Inflation is now the motivation. The Fed‘s preferred gauge of price pressures is currently increasing at an annual rate that is triple the central bank’s 2% target, and the environment of war, rising energy costs, and climbing wages has drawn parallels to the 1970s and early 1980s when the Fed pushed the economy into recession to break the cycle.
If the pandemic led to unpredictable economics, developments in Europe have made the situation almost Byzantine when it comes to forecasting.
The price of U.S. West Texas Intermediate crude, for example, rose about 33% to $123 a barrel in the days following Russia’s Feb. 24 attack on Ukraine. On Wednesday, it was trading at about $98 a barrel.
But that decline in oil prices has been driven largely by new coronavirus-related lockdowns in China that could cause economic problems of their own – including more inflation.
The situation “couldn’t be worse for the Federal Reserve, which is already chasing inflation for the first time since the 1980s. The disruptions we are seeing are adding fuel to a well kindled inflation fire,” wrote Diane Swonk, chief economist at GrantThonton.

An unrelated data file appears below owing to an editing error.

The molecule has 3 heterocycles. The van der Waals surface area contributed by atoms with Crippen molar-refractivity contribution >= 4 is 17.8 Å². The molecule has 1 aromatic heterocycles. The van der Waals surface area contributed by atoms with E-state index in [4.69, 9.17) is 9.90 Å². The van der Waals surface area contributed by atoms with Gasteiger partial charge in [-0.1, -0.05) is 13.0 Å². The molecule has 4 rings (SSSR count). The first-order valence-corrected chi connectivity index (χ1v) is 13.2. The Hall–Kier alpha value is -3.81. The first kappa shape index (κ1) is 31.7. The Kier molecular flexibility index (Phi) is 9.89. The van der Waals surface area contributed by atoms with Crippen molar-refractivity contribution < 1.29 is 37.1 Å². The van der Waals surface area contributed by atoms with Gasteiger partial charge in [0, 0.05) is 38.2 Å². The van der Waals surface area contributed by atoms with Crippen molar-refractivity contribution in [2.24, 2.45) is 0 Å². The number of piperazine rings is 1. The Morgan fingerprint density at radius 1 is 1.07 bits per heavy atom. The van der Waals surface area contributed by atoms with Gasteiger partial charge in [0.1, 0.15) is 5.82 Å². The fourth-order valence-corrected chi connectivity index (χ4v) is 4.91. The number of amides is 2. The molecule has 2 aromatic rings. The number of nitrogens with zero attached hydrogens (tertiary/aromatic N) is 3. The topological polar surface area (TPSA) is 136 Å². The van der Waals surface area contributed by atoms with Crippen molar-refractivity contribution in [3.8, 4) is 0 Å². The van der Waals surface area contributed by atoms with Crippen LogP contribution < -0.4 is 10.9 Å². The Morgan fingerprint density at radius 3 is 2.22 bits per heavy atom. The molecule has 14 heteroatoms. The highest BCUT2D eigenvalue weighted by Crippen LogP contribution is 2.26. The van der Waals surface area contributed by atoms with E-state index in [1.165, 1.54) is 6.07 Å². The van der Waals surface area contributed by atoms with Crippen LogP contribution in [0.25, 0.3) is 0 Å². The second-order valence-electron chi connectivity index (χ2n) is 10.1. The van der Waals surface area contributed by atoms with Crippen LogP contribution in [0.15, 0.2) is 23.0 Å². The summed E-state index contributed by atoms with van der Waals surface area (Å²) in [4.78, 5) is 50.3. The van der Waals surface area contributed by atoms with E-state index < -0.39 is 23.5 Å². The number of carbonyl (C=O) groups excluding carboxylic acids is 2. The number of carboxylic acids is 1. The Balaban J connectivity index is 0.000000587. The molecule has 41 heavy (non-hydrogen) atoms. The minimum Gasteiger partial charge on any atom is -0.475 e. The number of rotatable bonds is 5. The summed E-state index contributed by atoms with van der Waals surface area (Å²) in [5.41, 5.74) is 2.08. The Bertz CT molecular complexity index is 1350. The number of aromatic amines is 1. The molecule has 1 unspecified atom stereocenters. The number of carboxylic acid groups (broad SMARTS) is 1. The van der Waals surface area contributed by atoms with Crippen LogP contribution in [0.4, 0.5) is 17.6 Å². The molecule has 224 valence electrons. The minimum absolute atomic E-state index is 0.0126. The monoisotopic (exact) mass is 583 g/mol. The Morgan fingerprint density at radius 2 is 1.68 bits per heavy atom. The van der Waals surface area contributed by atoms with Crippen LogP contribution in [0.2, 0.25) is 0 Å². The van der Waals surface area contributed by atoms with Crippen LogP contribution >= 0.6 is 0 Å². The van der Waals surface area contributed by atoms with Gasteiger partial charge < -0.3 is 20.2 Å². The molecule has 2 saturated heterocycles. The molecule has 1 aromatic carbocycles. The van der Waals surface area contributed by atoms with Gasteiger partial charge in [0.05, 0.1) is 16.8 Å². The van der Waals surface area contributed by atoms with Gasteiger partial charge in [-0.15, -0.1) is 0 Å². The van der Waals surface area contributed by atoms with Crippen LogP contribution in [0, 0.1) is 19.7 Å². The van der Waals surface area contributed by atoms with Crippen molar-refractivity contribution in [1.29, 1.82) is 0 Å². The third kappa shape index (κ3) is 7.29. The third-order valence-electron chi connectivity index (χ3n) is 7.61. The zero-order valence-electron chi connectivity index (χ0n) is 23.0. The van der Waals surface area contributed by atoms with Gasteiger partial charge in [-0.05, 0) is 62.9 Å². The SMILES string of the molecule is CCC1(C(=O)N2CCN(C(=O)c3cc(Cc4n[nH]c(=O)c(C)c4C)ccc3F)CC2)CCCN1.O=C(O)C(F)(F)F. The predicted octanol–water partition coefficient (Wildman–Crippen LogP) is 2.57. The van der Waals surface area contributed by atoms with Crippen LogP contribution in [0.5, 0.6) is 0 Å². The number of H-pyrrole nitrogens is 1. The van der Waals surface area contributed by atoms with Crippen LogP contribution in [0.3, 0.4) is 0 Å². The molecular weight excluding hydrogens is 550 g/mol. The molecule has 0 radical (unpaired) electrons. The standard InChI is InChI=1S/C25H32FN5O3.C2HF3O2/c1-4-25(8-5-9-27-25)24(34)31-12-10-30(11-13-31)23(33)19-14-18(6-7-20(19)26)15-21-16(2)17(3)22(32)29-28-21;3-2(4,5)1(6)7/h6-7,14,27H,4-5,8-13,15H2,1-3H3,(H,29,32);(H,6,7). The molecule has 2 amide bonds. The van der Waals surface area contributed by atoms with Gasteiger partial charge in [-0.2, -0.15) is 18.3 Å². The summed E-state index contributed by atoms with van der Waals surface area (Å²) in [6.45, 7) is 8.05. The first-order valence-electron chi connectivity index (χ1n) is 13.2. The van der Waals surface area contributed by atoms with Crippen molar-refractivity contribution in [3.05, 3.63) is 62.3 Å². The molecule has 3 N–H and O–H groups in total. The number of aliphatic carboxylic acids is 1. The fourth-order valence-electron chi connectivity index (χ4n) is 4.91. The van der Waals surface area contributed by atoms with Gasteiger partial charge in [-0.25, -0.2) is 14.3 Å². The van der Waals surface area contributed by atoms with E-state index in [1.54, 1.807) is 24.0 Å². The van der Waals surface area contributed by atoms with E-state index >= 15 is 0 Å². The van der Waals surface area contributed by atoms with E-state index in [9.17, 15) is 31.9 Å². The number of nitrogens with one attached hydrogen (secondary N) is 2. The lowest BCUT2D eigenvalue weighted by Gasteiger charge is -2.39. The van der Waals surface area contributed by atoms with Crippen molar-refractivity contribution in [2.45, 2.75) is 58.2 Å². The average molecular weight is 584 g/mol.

Powell “will be walking a tightrope, balancing the need to raise rates and rein in a more systemic rise in inflation with the need to avert a meltdown” if the central bank is seen raising rates so fast it might risk a recession, she added.
A ‘NIMBLE’ APPROACH
Powell is scheduled to hold a news conference half an hour after the release of the policy statement and projections. In addition to elaborating on the statement, he will likely provide an update on the discussions of when and how fast to reduce the Fed‘s roughly $8.5 trillion portfolio of government bonds and mortgage-backed securities, a second tool for tightening monetary policy that will be deployed later in the year.
Powell has used words like “nimble” to describe his approach to a situation in which policymakers may have to adapt on the fly, and in which they have been repeatedly fooled by economic developments from a faster-than-expected recovery to the slow return of workers to jobs.
The language of the new policy statement and the details of the new projections will, however, put the Fed‘s broader thinking on display.
As of December, most Fed officials felt they could get a grip on inflation with a relatively light touch that involved increasing the target federal funds rate, currently near zero, to just 2.1% by the end of 2024, a level still not considered restrictive by policymakers.
But policymakers at that point also felt inflation for 2022 would be just 2.6% and on its way down as the U.S. and world economies worked through the supply chain issues and other problems created by the pandemic – an outlook that also is proving out of step.
Given the level of inflation, “the message has to be at least somewhat hawkish,” wrote Evercore ISI analysts Krishna Guha and Peter Williams, even if the volatile events of recent weeks mean officials will also want to stress “that now more than ever nothing is set in stone.”